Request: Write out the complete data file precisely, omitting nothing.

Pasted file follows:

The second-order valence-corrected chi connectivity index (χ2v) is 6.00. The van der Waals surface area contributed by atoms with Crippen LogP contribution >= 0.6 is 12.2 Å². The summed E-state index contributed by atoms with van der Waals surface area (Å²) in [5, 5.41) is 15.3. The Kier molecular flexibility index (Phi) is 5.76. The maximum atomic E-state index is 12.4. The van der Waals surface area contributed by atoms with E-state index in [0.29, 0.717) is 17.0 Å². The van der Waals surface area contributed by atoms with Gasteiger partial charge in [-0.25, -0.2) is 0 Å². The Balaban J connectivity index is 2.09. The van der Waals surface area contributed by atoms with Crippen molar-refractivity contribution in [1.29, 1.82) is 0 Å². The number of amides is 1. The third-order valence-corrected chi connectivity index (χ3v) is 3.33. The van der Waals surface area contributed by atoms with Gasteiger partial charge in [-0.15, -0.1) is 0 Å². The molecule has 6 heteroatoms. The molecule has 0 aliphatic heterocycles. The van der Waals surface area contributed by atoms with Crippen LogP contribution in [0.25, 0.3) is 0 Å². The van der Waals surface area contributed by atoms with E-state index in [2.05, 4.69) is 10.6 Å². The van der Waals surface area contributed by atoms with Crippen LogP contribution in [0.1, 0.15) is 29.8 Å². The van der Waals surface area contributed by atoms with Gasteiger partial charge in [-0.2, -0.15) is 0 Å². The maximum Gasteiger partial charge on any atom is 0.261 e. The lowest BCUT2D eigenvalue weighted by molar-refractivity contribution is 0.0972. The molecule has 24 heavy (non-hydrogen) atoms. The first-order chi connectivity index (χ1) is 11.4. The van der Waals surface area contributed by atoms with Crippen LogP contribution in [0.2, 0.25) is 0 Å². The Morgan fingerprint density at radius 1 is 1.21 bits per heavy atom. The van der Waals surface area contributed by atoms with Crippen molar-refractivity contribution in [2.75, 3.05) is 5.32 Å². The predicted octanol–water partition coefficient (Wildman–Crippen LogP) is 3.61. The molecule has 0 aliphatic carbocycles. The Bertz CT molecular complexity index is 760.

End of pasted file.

The second-order valence-corrected chi connectivity index (χ2v) is 6.00. The van der Waals surface area contributed by atoms with Crippen LogP contribution >= 0.6 is 12.2 Å². The summed E-state index contributed by atoms with van der Waals surface area (Å²) in [5, 5.41) is 15.3. The Kier molecular flexibility index (Phi) is 5.76. The maximum atomic E-state index is 12.4. The van der Waals surface area contributed by atoms with E-state index in [0.29, 0.717) is 17.0 Å². The van der Waals surface area contributed by atoms with Gasteiger partial charge in [-0.25, -0.2) is 0 Å². The Balaban J connectivity index is 2.09. The van der Waals surface area contributed by atoms with Crippen molar-refractivity contribution in [1.29, 1.82) is 0 Å². The number of amides is 1. The third-order valence-corrected chi connectivity index (χ3v) is 3.33. The van der Waals surface area contributed by atoms with Gasteiger partial charge in [-0.15, -0.1) is 0 Å². The molecule has 6 heteroatoms. The molecule has 0 aliphatic heterocycles. The van der Waals surface area contributed by atoms with Crippen LogP contribution in [0.25, 0.3) is 0 Å². The van der Waals surface area contributed by atoms with E-state index in [2.05, 4.69) is 10.6 Å². The van der Waals surface area contributed by atoms with Crippen LogP contribution in [0.1, 0.15) is 29.8 Å². The van der Waals surface area contributed by atoms with Gasteiger partial charge in [-0.2, -0.15) is 0 Å². The maximum Gasteiger partial charge on any atom is 0.261 e. The lowest BCUT2D eigenvalue weighted by molar-refractivity contribution is 0.0972. The molecule has 24 heavy (non-hydrogen) atoms. The first-order chi connectivity index (χ1) is 11.4. The van der Waals surface area contributed by atoms with Crippen LogP contribution in [0.2, 0.25) is 0 Å². The Morgan fingerprint density at radius 1 is 1.21 bits per heavy atom. The van der Waals surface area contributed by atoms with Crippen molar-refractivity contribution in [2.75, 3.05) is 5.32 Å². The predicted octanol–water partition coefficient (Wildman–Crippen LogP) is 3.61. The molecule has 0 aliphatic carbocycles. The Bertz CT molecular complexity index is 760.